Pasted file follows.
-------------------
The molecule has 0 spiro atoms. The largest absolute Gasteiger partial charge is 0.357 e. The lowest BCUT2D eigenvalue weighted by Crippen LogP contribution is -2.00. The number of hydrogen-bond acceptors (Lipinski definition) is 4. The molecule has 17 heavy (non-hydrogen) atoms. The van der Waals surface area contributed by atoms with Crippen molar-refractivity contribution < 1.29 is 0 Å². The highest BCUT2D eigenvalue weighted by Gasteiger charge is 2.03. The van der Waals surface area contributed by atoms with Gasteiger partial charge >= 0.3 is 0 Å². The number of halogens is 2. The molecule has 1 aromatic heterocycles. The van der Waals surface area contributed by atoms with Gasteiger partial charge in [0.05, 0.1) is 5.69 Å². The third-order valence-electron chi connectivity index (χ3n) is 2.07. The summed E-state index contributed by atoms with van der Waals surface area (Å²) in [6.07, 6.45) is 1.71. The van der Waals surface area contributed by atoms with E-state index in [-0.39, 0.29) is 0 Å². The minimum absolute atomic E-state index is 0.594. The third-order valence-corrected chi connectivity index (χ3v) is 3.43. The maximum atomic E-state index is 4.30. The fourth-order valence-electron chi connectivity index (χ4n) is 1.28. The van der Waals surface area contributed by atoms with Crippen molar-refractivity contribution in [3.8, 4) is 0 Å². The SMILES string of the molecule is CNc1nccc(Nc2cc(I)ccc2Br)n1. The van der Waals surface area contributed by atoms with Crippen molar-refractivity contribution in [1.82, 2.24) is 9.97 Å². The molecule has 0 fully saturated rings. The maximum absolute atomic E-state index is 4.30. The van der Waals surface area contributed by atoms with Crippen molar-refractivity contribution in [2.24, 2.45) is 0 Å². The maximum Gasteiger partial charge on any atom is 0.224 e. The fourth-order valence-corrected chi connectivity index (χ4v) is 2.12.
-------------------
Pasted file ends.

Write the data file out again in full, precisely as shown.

The molecule has 0 spiro atoms. The largest absolute Gasteiger partial charge is 0.357 e. The lowest BCUT2D eigenvalue weighted by Crippen LogP contribution is -2.00. The number of hydrogen-bond acceptors (Lipinski definition) is 4. The molecule has 17 heavy (non-hydrogen) atoms. The van der Waals surface area contributed by atoms with Crippen molar-refractivity contribution < 1.29 is 0 Å². The highest BCUT2D eigenvalue weighted by Gasteiger charge is 2.03. The van der Waals surface area contributed by atoms with Gasteiger partial charge >= 0.3 is 0 Å². The number of halogens is 2. The molecule has 1 aromatic heterocycles. The van der Waals surface area contributed by atoms with Gasteiger partial charge in [0.05, 0.1) is 5.69 Å². The third-order valence-electron chi connectivity index (χ3n) is 2.07. The summed E-state index contributed by atoms with van der Waals surface area (Å²) in [6.07, 6.45) is 1.71. The van der Waals surface area contributed by atoms with E-state index in [-0.39, 0.29) is 0 Å². The minimum absolute atomic E-state index is 0.594. The third-order valence-corrected chi connectivity index (χ3v) is 3.43. The maximum atomic E-state index is 4.30. The fourth-order valence-electron chi connectivity index (χ4n) is 1.28. The van der Waals surface area contributed by atoms with Crippen molar-refractivity contribution in [3.8, 4) is 0 Å². The SMILES string of the molecule is CNc1nccc(Nc2cc(I)ccc2Br)n1. The van der Waals surface area contributed by atoms with Crippen molar-refractivity contribution in [1.82, 2.24) is 9.97 Å². The molecule has 0 fully saturated rings. The maximum absolute atomic E-state index is 4.30. The van der Waals surface area contributed by atoms with Crippen molar-refractivity contribution in [2.24, 2.45) is 0 Å². The maximum Gasteiger partial charge on any atom is 0.224 e. The fourth-order valence-corrected chi connectivity index (χ4v) is 2.12.